By Dan Waugh, partner, Regulus Partners
A few months ago, I found myself discussing with one of Britain’s leading authorities on gambling, the recent flowering of harm minimisation initiatives. I asked her whether she thought it mattered that this appeared to have come about largely as a result of political sabre-rattling. She answered that it was progress that mattered rather than the path taken to get there.
While I understood her perspective, I wasn't sure at the time that I fully agreed with her – and the trumpeting of several more responsible gambling projects in the meantime has served only to deepen this doubt.
From where I stand, the question of whether the gambling industry is driven to tackle problem gambling through intrinsic or extrinsic motivation is critically important. I hold this view for two reasons: first, that intrinsic motivation leads to better solutions; and second that those solutions will be more sustainable.
If the problem of problem gambling is considered to be primarily a matter of perception then the solutions will be more about style than substance. Responsible gambling programmes founded on considerations of political necessity (whether this be defence against regulatory intervention or the pursuit of liberalisation) are likely to be characterised by highly visible, functional and tangible measures designed to demonstrate that ‘something is being done’.
This approach has a number of drawbacks. Hastily assembled solutions designed (whether by the industry or government) to ameliorate social concerns run the risk of being ineffectual or even damaging in terms of problem gambling (the law of unintended consequences). Even where the merits of a particular measure are clear, there is the question of trade-offs – could the time and money involved have been better spent on other, more effective interventions?
At last year’s Responsible Gambling Trust Harm Minimisation Conference, Professor David Forrest raised the question of whether more subtle, ambient measures (such as encouraging sociability) might be more effective in combating problem gambling than the development of technological interventions like pre-commitment. Yet amidst the debate that has enveloped the industry this year, this question has been ignored.
The key to more effective customer protection in gambling has to be greater understanding of the problem – and this means research. In 2003, Professor Peter Collins wrote: “We need research into all aspects of the causes and consequences of problem gambling, which will include careful monitoring of whatever regulatory, prophylactic, and therapeutic measures are adopted to combat problem gambling.”
More than a decade later, progress has been disappointing. We should acknowledge that the field of problem gambling studies is both relatively young and incredibly complex, involving a range of disciplines (including psychology, sociology, economics and neuro-science) which are just as likely to vie for precedence as work together towards holistic solutions. Efforts are also hamstrung by vested interest, where parties hope not so much to learn from research but rather to gain support for their respective positions. Lastly, research is often undertaken without the active support of the industry itself and so misses the insights that might be gained from close observation of customer behaviour. Once again, motivation is critical. Research entered into collaboratively and in a spirit of honest enquiry has to be the bedrock of effective harm minimisation.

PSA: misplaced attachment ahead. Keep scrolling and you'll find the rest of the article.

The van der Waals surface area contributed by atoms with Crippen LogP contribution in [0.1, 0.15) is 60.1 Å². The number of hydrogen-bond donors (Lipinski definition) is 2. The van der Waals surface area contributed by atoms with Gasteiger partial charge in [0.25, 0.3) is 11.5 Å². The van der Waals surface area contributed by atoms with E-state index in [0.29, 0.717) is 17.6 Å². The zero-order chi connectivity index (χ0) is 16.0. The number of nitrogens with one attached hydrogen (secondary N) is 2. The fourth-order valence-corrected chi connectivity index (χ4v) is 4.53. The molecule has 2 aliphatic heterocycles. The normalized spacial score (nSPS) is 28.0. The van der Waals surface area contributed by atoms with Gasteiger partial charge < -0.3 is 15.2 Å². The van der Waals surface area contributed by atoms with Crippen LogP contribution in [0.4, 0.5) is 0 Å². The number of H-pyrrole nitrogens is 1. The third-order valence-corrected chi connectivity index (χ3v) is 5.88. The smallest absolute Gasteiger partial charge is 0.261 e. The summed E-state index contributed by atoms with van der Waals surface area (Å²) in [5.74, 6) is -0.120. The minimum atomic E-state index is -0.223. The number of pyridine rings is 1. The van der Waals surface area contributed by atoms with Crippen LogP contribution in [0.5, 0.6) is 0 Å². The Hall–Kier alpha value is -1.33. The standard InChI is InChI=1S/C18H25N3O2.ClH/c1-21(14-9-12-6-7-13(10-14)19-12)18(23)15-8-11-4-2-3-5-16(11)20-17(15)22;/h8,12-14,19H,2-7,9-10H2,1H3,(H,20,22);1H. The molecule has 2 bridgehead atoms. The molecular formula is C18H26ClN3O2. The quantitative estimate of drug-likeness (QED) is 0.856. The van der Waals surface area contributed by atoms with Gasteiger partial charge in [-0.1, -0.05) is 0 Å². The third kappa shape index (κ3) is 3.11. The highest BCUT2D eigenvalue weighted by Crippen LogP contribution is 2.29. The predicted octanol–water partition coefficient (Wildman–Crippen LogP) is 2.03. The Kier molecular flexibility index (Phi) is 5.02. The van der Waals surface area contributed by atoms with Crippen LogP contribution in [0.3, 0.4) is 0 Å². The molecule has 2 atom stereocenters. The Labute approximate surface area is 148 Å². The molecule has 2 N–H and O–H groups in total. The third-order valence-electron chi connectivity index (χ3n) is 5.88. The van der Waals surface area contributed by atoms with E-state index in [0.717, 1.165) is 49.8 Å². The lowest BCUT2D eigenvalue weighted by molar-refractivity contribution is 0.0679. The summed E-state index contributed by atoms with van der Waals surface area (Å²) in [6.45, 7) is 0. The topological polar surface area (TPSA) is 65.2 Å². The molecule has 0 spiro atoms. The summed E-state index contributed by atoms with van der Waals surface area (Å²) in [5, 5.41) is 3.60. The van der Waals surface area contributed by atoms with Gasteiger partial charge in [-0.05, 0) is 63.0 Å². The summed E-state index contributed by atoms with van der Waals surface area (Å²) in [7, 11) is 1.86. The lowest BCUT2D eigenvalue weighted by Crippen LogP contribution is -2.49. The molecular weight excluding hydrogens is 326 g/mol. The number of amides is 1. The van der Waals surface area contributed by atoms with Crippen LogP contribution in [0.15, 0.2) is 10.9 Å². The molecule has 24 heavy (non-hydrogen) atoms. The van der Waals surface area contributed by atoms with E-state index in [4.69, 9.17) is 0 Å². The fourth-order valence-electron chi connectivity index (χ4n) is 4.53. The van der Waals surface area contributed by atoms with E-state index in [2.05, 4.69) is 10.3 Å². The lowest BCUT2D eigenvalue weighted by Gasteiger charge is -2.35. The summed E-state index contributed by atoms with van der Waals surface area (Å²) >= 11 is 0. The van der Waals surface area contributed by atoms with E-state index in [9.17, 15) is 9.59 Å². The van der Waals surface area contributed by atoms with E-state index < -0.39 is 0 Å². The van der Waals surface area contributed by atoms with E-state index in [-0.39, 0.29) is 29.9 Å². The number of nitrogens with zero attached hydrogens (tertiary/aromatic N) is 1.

The second reason why intrinsic motivation is so important is that it will drive longer-term and more sustainable solutions. Where the alleviation of political pressure is the aim, the energy behind responsible gambling programmes can be expected to dissipate as scrutiny subsides. This would not be so bad if political pressure declined in line with the incidence of harm. However, this is not the way that politics works.
It is not simply with gambling companies that we should be wary of motivation. Politicians, civil servants and regulators may be just as susceptible to favour expediency over effectiveness – and in such cases it is the vulnerable and damaged who lose out.
The difficulty with all of this is that it’s far more straight-forward to compel adherence to a set of rules than to hope that companies will care enough to address the issue without carrot or stick. Yet the examples of some companies (often owner-managed businesses, who benefit from long-term perspectives and proximity to the customer) who approach problem gambling as a matter of conscience rather than compliance should give us hope.
My solution is two-fold. The first part is to bring the human face of problem gambling into the boardroom by requiring the directors of our largest companies to spend time with front-line organisations like GamCare and the Gordon Moody Association. By shifting the issue from the abstract to the real, we may make responsible operation a way of doing business rather than a brake on commercialism.
The second is to establish a proper forum for the gambling industry to come together with the research community, the regulator and the treatment providers to take a long-term, informed and collective approach to dealing with harm. Gambling has a veritable alphabet soup of organisations (formed with the best of intentions) set up to promote responsibility but the linkages between them are often obscure and the areas of intersection contested. As yet there is nothing that is truly comprehensive.
Ironically, the dictates of conscience are likely to lead to a better future for the industry as public trust is more likely to be engendered by considered attempts to reduce harm than by knee-jerk and transparently cynical responses to political pressure.